Popular Theatre is people’s theatre speaking to the common person in their language and idiom and dealing with problems of direct relevance to this situation. It is “popular” because it attempts to involve the whole community, not just a small elite determined by class or education.
Image by Condé / Beveridge created for The River
Popular Theatre has many interpretations around the world. For GZP, its roots lie in the Latin American tradition of Popular Education. This methodology was developed over fifty years ago by adult educator Paulo Freire working with people in impoverished Brazilian communities. It is based on a learner-centred model in which the participant’s own experience is at the core of the process. Sessions focus on establishing what people already know about a social situation, then adding additional information in ways that will be meaningful to the participant. The end result is improvement of the social conditions.
In the ensuing years, Popular Education has become an important force throughout Latin America. During the 1980s, in part because of work with the Sandinista government in Nicaragua, a number of Toronto based adult educators learned many of the techniques and began using them in their own practice. Through their work, the methodology has been consciously adapted to the more industrialized and urban context of Northern countries.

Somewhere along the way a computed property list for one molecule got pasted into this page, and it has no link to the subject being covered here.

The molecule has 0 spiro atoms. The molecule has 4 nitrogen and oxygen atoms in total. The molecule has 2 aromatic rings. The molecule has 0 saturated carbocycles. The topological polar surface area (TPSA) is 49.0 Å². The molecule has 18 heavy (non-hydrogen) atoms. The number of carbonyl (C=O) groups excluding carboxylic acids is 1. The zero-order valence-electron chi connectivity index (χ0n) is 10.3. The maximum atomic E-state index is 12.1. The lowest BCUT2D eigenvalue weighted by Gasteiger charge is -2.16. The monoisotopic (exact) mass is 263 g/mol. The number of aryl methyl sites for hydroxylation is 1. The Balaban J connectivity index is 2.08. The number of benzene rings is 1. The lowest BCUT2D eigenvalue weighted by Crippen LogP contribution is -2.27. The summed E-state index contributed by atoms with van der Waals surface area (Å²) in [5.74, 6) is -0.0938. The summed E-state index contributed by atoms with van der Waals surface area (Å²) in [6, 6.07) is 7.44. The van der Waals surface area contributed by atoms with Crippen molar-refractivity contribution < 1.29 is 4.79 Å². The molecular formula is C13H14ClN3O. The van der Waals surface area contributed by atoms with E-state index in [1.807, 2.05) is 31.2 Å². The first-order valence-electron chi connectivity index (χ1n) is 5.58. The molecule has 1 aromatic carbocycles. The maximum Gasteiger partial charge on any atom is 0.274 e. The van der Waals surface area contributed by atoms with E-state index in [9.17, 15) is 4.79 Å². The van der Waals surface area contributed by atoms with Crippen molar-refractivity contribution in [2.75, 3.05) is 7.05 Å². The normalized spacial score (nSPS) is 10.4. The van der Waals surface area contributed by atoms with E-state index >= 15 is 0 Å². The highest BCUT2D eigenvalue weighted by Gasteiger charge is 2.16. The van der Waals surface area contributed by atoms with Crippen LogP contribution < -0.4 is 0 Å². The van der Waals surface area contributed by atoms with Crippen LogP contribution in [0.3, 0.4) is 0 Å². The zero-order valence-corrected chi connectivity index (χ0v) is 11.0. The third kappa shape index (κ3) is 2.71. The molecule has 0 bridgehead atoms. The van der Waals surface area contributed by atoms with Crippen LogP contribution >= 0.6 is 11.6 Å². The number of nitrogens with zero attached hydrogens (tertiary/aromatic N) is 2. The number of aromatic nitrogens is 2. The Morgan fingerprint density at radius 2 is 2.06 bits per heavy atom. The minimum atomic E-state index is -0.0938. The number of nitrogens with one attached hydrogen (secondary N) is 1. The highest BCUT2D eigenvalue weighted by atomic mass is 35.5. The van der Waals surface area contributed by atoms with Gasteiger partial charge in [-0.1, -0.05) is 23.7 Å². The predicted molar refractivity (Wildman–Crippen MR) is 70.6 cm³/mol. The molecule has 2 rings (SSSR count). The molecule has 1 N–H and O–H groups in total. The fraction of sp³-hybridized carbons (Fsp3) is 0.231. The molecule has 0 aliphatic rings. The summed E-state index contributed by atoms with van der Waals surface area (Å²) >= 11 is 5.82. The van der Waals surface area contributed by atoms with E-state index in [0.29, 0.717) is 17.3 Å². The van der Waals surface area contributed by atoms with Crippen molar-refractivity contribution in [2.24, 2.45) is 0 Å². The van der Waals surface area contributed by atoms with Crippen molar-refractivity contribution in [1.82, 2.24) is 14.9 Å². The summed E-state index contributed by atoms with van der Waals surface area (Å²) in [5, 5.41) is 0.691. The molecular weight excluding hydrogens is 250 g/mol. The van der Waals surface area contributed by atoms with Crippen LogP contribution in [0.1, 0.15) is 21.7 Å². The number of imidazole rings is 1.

In Edmonton, during the same period Catalyst Theatre was developing their own version of Popular Theatre. When GZP moved to Edmonton in 1998, Catalyst had already changed their mandate, but there was a tradition of this work in the city.
Banner Theatre Popular Education Workshop, 2008
Ground Zero does not see Popular Theatre as a single methodology of performance, but rather a process committed to effecting social change. We work in collaboration with communities to first set their objectives and then to determine the best theatrical methods to achieve the aims. Sometimes this will be a full stage production, other times it may be a small group workshop within the group itself.
We are, however, working with Banner Theatre to develop a workshop which draws on the Video Ballad form in the context of Popular Education. A pilot project in Hip-Hop Education at the Alberta Federation of Labour’s annual school mixed beat driven music by The People’s Poets with a Popular Education process. It addressed the challenge of organizing in culturally diverse communities using the example of how a union local was formed by the Sudanese community at a meatpacking plant in Brooks, Alberta.
Topics in Focus
GZP wants to encourage groups working in Popular Theatre to network with each other. We hope this dialogue page will provide a bit of digital space for communication. Use the email below to send us your thoughts and we’ll post them.